Bank of Lithuania
1 of 1

For more than two years, stagnation has been hampering Lithuania’s economy. This year, the economy will begin to recover as wages rise faster than prices, consumer purchasing power and consumption strengthen, and public sector investments are abundant. GDP is forecasted to increase by 1.6% this year after a 0.3% drop last year. However, the economy will only return to a more typical multi-year growth pace next year, once Lithuania’s foreign trade partners start to recover.

“Lithuania’s economy is still lagging behind its long-term growth trajectory – it has the potential to grow roughly twice as fast as projected this year. We will increase economic momentum to normal levels only when other crucial drivers of economic growth – industry and exports – contribute to recovering consumption and public sector investments,” says Gediminas Šimkus, Chairman of the Board of the Bank of Lithuania.

The Bank of Lithuania projects an economic revival in the second half of this year, and until then economic growth will remain sluggish. The most significant drag on economic activity continues to be the weak demand in export markets and constrained re-exports. Unfavourable external trends should be offset by gradually increasing domestic demand, especially household consumption. Having resumed growth at the end of last year, this consumption trend is expected to continue in the future. After contracting by 1.1% last year, private consumption is projected to increase by 3% this year. The consumption projection for 2024 has been revised upwards by 0.6 percentage points, or a quarter. The preconditions for this improved projection is the rapidly increasing household real income, for example, the average wage in Lithuania is rising much faster than prices. Last year, the average wage increased by 12.6%, while average annual inflation stood at 8.7%. This year, wages are expected to rise three times faster than projected inflation (10.3% and 3.1% respectively). The latest wage projection has been improved by a tenth, and inflation is expected to contract almost a sixth more than previously forecasted.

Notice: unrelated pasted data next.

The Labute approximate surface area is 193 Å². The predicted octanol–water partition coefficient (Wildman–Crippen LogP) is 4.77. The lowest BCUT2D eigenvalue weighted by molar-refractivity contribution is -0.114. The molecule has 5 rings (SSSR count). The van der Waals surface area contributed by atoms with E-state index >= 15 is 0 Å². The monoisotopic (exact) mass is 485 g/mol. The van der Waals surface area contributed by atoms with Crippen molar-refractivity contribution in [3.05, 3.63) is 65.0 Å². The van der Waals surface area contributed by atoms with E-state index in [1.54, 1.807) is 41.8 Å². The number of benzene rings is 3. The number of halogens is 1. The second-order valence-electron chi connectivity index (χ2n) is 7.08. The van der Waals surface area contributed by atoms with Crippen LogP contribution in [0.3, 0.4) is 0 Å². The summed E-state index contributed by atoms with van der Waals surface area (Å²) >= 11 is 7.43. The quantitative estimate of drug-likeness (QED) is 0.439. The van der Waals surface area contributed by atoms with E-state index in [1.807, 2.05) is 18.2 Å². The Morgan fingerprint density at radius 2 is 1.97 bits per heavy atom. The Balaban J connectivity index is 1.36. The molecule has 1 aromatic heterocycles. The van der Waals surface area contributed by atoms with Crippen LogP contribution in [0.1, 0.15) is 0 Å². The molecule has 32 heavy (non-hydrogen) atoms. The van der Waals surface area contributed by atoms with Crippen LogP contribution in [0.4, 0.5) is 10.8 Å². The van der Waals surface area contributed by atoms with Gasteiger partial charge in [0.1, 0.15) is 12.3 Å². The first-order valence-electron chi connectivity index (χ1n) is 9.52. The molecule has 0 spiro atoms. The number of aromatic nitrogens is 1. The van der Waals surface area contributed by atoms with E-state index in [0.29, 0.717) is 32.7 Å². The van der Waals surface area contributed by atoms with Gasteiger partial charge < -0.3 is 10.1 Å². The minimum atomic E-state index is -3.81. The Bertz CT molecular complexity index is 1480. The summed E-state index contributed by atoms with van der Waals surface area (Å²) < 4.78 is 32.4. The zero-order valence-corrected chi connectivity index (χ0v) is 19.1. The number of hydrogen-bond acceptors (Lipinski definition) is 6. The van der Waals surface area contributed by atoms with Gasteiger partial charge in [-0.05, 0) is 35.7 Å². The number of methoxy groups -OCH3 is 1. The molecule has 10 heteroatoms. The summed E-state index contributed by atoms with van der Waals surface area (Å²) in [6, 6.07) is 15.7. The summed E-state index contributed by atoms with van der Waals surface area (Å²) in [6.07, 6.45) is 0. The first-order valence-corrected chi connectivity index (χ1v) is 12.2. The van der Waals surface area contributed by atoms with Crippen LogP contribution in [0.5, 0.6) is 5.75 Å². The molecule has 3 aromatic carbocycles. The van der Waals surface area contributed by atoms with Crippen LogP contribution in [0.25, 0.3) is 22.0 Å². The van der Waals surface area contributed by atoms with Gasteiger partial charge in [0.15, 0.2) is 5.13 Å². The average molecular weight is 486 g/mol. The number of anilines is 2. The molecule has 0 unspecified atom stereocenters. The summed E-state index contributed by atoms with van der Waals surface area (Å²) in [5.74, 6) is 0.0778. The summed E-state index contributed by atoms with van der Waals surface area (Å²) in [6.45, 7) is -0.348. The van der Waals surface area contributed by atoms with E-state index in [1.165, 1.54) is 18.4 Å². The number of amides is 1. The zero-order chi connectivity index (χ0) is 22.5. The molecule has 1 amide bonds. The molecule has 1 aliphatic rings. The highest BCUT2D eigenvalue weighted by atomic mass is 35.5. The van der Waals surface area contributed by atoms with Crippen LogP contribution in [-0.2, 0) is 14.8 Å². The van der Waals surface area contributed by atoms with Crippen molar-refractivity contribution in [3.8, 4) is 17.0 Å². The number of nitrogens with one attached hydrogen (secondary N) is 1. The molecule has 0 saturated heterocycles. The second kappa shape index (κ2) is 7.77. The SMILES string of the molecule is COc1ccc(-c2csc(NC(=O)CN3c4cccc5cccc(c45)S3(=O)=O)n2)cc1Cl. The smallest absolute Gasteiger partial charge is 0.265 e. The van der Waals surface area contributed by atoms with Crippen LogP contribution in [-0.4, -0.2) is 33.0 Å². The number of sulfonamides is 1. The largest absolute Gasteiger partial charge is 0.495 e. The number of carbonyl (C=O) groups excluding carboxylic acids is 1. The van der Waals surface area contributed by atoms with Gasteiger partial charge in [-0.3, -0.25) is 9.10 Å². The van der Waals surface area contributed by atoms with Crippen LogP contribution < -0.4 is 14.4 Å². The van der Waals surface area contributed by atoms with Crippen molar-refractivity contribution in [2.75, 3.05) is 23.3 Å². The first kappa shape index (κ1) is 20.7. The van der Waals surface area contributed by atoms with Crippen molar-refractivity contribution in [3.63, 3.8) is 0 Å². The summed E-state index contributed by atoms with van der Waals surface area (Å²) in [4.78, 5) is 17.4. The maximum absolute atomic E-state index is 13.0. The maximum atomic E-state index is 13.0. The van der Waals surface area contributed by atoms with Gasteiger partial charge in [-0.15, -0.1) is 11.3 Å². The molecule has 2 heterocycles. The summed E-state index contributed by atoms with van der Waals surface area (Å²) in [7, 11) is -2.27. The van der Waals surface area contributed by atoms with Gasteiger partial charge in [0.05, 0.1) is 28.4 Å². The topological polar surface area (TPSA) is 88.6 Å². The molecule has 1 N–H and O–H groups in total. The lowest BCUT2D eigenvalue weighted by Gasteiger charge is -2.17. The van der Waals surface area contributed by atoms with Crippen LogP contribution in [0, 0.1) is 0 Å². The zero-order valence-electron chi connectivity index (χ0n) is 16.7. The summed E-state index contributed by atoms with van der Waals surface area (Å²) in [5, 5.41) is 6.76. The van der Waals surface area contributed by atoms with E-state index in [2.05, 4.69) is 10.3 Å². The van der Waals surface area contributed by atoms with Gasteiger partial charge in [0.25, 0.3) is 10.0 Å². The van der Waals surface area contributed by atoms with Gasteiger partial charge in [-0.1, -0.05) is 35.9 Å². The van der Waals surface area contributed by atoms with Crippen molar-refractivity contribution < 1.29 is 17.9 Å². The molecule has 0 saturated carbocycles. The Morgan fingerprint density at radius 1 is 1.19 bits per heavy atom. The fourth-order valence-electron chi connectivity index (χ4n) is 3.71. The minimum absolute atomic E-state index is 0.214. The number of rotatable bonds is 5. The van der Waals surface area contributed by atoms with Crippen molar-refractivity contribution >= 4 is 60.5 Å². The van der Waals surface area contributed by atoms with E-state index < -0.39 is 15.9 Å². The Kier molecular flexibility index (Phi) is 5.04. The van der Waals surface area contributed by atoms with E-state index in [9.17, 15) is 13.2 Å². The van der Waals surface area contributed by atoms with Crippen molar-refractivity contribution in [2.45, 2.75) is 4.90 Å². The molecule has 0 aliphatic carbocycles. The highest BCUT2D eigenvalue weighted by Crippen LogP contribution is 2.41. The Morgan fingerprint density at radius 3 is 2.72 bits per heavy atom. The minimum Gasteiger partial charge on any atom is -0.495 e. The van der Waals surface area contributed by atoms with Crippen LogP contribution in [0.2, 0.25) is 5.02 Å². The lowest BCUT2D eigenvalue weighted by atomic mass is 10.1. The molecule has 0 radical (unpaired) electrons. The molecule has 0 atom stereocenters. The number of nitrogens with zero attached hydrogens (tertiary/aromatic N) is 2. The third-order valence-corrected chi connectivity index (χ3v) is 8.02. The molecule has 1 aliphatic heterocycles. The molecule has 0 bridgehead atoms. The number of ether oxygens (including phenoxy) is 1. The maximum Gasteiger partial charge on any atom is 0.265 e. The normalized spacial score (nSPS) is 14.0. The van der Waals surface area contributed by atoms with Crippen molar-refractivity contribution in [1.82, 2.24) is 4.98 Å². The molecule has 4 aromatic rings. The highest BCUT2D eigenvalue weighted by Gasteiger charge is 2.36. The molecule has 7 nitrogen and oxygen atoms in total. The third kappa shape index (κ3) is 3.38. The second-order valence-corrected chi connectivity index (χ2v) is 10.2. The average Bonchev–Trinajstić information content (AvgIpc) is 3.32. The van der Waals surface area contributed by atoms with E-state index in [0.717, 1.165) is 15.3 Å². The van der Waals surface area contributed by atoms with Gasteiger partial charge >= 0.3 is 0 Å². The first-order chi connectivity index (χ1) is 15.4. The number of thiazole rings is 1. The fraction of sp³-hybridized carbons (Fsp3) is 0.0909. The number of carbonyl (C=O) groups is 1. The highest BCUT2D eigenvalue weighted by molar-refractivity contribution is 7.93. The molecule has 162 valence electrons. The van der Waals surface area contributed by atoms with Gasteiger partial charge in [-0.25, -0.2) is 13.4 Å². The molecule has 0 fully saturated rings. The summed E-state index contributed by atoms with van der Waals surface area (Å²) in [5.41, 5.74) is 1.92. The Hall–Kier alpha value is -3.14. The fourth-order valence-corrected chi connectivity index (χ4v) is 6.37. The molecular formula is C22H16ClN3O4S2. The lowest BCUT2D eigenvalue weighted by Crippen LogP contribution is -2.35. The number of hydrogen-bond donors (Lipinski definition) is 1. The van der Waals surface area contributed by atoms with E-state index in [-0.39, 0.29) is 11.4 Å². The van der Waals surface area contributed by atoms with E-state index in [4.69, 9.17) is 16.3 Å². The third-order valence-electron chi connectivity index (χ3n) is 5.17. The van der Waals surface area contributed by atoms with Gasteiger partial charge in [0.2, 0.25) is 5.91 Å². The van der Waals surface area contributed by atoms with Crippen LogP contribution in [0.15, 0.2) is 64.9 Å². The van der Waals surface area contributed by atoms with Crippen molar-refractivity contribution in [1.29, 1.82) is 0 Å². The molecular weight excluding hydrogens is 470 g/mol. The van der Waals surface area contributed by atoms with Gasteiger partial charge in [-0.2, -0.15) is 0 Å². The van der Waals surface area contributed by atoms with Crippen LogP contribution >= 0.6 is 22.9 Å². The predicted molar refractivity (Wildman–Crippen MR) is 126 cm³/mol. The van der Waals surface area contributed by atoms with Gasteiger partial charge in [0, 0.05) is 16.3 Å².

The situation in the labour market continues to be favourable for workers, with their number reaching 1.47 million, the highest since the global financial crisis of 2008‒2009. This was significantly influenced by a shift in migration trends. In 2023, more foreigners and Lithuanian citizens came to Lithuania than left the country. The positive migration balance offset the negative impact of natural population decline – the number of permanent residents in Lithuania increased by more than 29 thousand in 2023. Most of the newcomers already have employment contracts; with the workforce growing rapidly, the unemployment rate remains broadly unchanged and close to historical lows. This year, unemployment is expected to be at 7%, compared to 6.8% last year. However, there is also an unsustainable trend in the labour market: wages are increasing rapidly, but productivity is not growing. This situation cannot continue for long if economic growth and productivity do not recover. In other words, the ability of companies to continue increasing wages as rapidly as before is diminishing.

Difficulties in foreign markets are resulting in challenges faced by Lithuania’s main exporter – the industrial sector. The production volume of its products is still lower than a year ago. The economic growth of the euro area, which is Lithuania’s main trading partner, means that this year the external demand for goods and services produced in Lithuania will still be weak and is expected to pick up only from 2025.

Negative trends in export markets are mitigated by last year’s significant increase in investments, especially in the public sector. It allocated a larger portion of funds to construction projects, which contributed to the rapid growth in investments in roads and electricity grid infrastructure. A significant part of these projects is financed by European funds. After increasing by 10.6% last year, investments are expected to grow by another 4.5% this year.

More on the projected economic development can be found on the Bank of Lithuania website and in the publication Lithuanian Economic Review.